Now I ask myself, is it still safe to cover events as a journalist or not? Are we going to return to normal? If the guilty are not punished, this violence will just go on. We are seeing that trials [for some of the perpetrators] are moving very slowly, and they haven’t arrested the organisers [of the mob], but only members of the crowd. If this behaviour is not punished, it will be more dangerous for us to continue to cover demonstrations, so we will have to reconsider our security strategy. We might need to go to protests undercover.”
“The far-right crowd started hunting LGBTQ+ activists throughout the day. We had to hide, change locations several times, yet somehow these radical groups kept finding where we were. We had the impression that these groups were cooperating with the government because it was bizarre how they kept finding our location all day long.
An online TV channel, ALT info, was actually behind the organisation of the pogrom on the streets. They call themselves a media organisation but I think they’re almost a terrorist group; they were inciting violence. They are largely present on Facebook and YouTube, and they used Telegram and Viber to organise the violence. They received a license for one cable television channel, but not a second one. Georgian media regulation is very liberal, so there’s nothing to hinder their broadcasting at the moment.
[The mob] came to the office of the Pride co-organisers, the Shame Movement, where 30 of us had met. They destroyed everything there, just as they’d done with the Pride Tbilisi offices. This is actually where Lashkarava was attacked. A Radio Free Europe/Radio Liberty journalist told us we had to evacuate, so we literally managed to get out a minute before the crowd got there, and then they started chasing us everywhere we went. And on the way, they were beating up journalists.
They failed to physically attack the activists themselves, but the media were obviously on the frontlines because they were covering the events. They faced most of the aggression. Throughout the campaign we held for Tbilisi Pride, the media had been very supportive. I’ve been involved in activism for more than 10 years, and I don’t remember seeing such great standards of journalism as what the media has shown this year. The majority of the media, at least five TV channels, and pretty much all the online media were on our side. They were covering the issue [of LGBTQ+ rights] really well. Before 5 July, television stations had already announced that they would not give airtime to hate groups.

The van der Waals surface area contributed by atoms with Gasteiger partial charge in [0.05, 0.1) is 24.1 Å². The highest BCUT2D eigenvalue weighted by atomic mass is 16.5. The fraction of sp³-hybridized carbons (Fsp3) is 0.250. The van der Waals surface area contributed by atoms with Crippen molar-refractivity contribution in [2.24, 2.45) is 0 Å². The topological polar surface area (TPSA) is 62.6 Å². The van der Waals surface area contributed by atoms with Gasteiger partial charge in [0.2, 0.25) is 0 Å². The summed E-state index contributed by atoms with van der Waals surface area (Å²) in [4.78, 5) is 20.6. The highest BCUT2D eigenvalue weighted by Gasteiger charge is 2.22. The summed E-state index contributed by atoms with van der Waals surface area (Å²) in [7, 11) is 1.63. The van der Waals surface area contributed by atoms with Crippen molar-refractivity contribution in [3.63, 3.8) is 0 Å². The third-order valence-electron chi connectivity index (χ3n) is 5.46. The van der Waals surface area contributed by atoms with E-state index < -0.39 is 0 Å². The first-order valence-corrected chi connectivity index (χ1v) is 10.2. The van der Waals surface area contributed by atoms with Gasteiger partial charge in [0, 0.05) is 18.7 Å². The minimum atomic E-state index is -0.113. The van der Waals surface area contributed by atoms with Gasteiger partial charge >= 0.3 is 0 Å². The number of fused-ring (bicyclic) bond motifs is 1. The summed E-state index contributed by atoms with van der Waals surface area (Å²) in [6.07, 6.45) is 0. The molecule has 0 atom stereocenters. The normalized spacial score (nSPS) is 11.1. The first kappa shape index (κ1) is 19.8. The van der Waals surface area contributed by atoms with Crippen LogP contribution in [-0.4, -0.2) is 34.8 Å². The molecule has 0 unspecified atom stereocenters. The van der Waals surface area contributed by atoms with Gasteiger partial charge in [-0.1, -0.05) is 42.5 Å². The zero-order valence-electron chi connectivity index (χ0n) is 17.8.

Because of this support and solidarity, far-right groups associated the free press with the queer activists behind Tbilisi Pride. This is one of the reasons why the media were targeted: for them, when it comes to the “liberal order”, as they call it, journalists, civil society organisations, and Pride organisers are all pretty similar.
Obviously, we were shocked, we were scared. I personally survived two near-death situations where my car was blocked in a traffic and crowds of about 20 people were trying to break in. The two journalists who were with me, both from Radio Free Europe/Radio Liberty, were attacked while getting into my car.
I would say it’s really hard to say what exactly is happening: whether it was a Russian hybrid attack on Georgia’s political elite and Georgia’s declared pro-western aspirations. If you look at Russia’s media coverage, it’s very clear that they have an interest in destabilisation.
Of course, Georgians are homophobic, and Georgia is a conservative country. It’s changing but it’s still not as speedy as we want it to be. But organising hate… it’s one thing not to be happy that Pride is happening. It’s a different thing to go and physically attack people — to kill somebody.”
“I think a lot of people were shocked by how far the government has overstepped but, at the same time, there were so many signs that preceded what happened in terms of where the allegiance of the ruling party, the Georgian Dream, lay.
I remember when, on 17 May 2013, the first ever public demonstration of support for LGBTQ+ communities took place in Georgia; it wasn’t a Gay Pride, but more of a civil rights march in support of queer people. This tiny group of people were attacked by an enormous mob, including priests and representatives of the clergy who were chasing them and beating them with stools. It was absolutely hideous. I wrote about the incident and I remember digging into the Georgian Dream campaign and learning how much of it was built on the promise to reverse some of the policies of the previous Saakashvili government, to let out a lot of the disgruntled people from the jail, including priests who exhibited intolerant behaviour, such as the notorious Basili Mkalavishvili, who used to beat up Jehovah’s Witnesses back in the 1990s. For those of us who followed how much the Georgian Dream relied on the far-right to both come to power and to remain in power since, and how much encouragement they’ve given to the far-right groups, this wasn’t a surprise.